Flexibility – reversible phenotypic changes in physiology, morphology, and / or behaviour – has been extensively studied in the framework of alternative reproductive tactics (ARTs). A reproductive tactic is a phenotype that results from a strategy – a decision rule based on genetic program. The relative plasticity hypothesis states that environmentally-induced hormonal changes cause the development of one out several possible ARTs. However, causality between hormones and ARTs has been poorly studied. Further, it is important to determine which environmental factors influence hormonal changes in males of different ARTs to determine in how far these hormonal changes are flexible. In this thesis, I experimentally studied the role of testosterone in causing physiological, morphological, and behavioural differences between two alternative reproductive tactics in male African striped mice, Rhabdomys pumilio: 1) group-living helpers showing Alloparental Care, low testosterone levels, and high corticosterone levels. 2) solitary-living roamers showing no parental Care, high testosterone levels, and low corticosterone levels. Finally, I tested the flexibility of prolactin secretion as prolactin may play a role in the regulation of ARTs. For this, I studied the role of photoperiod and food availability in regulating prolactin levels of paternal dominant breeding males. In chapter 1 I studied which factors correlate with Alloparental Care. For the first time I demonstrated that both male and female, juvenile and adult philopatrics show extensive helping behaviour (14.7 % of their time). Corticosterone levels correlated with Alloparental Care in an age- and sex-dependent manner. Natural variation of testosterone levels between helpers did not correlate with Alloparental Care, suggesting that changes in Alloparental Care after the tactic switch are not caused by testosterone. In chapter 2, I tested whether an experimental increase of testosterone in male group living helpers influenced Alloparental Care and dispersal-like behaviours. An experimental increase of testosterone in male group-living helpers did not reduce Alloparental Care nor aggressive behaviour, but increased boldness, decreased anxiety, and lowered basal corticosterone levels. In the field, exogenous testosterone did not cause dispersal, but it caused male group-living helpers to expand their home ranges (chapter 3). I suggested that an increase of testosterone facilitate dispersal by reducing stress reactivity (low corticosterone levels and low anxiety). Exogenous testosterone also induced sexual maturation and spermatogenesis – testosterone-treated male group-living helpers became scrotal and showed larger testes and epididymis (chapter 3). Thus, I suggested that a quick increase of testosterone levels is an important event during the tactic switch to cause necessary physiological, morphological, and behavioural changes in group-living helpers to disperse and become solitary-living roamers. In chapter 4 I showed that free-ranging paternal dominant breeding males showed higher prolactin levels when they were breeding compared to the non-breeding season, independently whether this was during spring (increase of photoperiod) or during summer, i.e. normal non-breeding season (decrease of photoperiod). Food availability correlated with prolactin levels, suggesting that cues related to food availability may regulate prolactin levels. As paternal dominant breeding males have higher reproductive success than males following an alternative reproductive tactic (i.e. group-living helpers and solitary-living roamers), flexibility in prolactin secretion seems adaptive. My thesis demonstrated that testosterone plays an important role in physiological, morphological and behavioural differences between males of different ARTs in African striped mice. I also showed that the role of environmental factors (e.g. food availability) is crucial in hormonal flexibility (prolactin levels). Thus, studies from the African striped mouse suggest a complex relationship between hormonal and environmental factors in the regulation of ARTs. For future studies, I discussed how to integrate environmental factors in the behavioural endocrinology approach to study proximate mechanisms of ARTs.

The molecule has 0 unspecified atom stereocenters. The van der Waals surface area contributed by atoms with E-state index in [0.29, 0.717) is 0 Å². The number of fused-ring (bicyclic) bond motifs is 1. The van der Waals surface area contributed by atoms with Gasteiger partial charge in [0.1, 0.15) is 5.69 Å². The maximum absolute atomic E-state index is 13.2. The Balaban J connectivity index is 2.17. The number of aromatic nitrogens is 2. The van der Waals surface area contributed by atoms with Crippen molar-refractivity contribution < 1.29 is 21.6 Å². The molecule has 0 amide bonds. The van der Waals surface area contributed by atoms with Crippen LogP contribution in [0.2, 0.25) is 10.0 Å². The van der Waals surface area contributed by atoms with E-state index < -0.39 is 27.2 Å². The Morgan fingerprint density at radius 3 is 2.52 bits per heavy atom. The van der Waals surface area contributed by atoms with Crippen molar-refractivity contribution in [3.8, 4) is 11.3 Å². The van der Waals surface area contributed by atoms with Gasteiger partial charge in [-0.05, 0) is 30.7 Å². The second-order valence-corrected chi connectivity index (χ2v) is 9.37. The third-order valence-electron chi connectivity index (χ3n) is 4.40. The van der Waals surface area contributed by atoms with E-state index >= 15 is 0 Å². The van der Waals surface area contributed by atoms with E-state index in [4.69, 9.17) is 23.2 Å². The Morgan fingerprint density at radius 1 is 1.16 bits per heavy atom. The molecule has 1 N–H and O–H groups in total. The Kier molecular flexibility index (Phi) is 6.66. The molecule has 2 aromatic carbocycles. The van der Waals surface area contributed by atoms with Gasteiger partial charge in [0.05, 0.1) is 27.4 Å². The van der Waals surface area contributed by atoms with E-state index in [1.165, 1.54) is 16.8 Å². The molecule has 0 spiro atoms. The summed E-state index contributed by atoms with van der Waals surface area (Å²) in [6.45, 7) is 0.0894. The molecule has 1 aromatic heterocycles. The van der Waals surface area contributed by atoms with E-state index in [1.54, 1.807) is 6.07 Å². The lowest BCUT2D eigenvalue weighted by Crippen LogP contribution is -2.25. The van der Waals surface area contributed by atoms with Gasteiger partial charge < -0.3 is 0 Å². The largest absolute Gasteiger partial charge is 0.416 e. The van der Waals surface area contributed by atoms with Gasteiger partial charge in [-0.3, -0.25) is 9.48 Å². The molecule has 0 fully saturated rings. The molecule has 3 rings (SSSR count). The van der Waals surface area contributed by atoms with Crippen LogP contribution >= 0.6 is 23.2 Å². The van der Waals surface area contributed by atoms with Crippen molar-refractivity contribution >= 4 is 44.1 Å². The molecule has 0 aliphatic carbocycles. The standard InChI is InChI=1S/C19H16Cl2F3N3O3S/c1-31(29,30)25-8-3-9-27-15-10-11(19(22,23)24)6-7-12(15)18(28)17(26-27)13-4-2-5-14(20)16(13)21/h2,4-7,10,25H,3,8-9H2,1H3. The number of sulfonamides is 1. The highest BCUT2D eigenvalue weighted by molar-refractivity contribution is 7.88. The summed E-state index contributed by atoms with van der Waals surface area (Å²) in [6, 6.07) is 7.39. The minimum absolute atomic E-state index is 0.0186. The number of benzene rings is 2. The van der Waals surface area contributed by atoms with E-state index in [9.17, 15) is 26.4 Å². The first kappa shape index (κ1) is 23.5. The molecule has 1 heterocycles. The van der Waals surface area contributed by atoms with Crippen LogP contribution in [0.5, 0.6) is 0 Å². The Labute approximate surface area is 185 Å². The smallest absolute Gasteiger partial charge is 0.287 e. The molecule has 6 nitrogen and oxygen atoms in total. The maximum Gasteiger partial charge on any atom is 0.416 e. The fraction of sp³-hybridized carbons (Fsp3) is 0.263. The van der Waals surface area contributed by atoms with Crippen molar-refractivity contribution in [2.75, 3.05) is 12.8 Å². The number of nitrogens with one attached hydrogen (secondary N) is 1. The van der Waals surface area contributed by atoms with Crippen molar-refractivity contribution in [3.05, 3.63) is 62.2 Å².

Karen L. Bales – One of the best experts on this subject based on the ideXlab platform.

  • revisiting paternal absence female Alloparental replacement of fathers recovers partner preference formation in female but not male prairie voles microtus ochrogaster
    Developmental Psychobiology, 2020
    Co-Authors: Forrest Dylan Rogers, Karen L. Bales
    Abstract:

    In prairie voles (Microtus ochrogaster), biparental Care of offspring is typical, and paternal absence in the pre-weaning development of offspring alters biobehavioral development. We sought to determine whether this altered development is due to the absence of specific paternal qualities or a general reduction in pup-directed Care. We compared the biobehavioral development of pups reared under conditions of biparental (BPC), maternal-plus-Alloparental (MPA; i.e., mother and older sister), and maternal only (MON) Care. Older sisters provided a quantity of Care equal to or greater than that of fathers. Growth rate and developmental milestones were unaffected by family composition, with the exception of earlier fur growth in MON conditions. In adulthood, we tested behaviors on an elevated plus maze, spontaneous Alloparental Care, and partner preference formation. We found no significant differences on the elevated plus maze and only marginal differences in Alloparental Care. While both female and male MON individuals showed deficits in partner preference formation, MPA females showed typical partner preference formation. However, the Alloparental substitution of fathers was not sufficient for the typical development of partner preference formation in males. We conclude that paternal Care plays a differentially important role in the social development of female and male prairie vole offspring.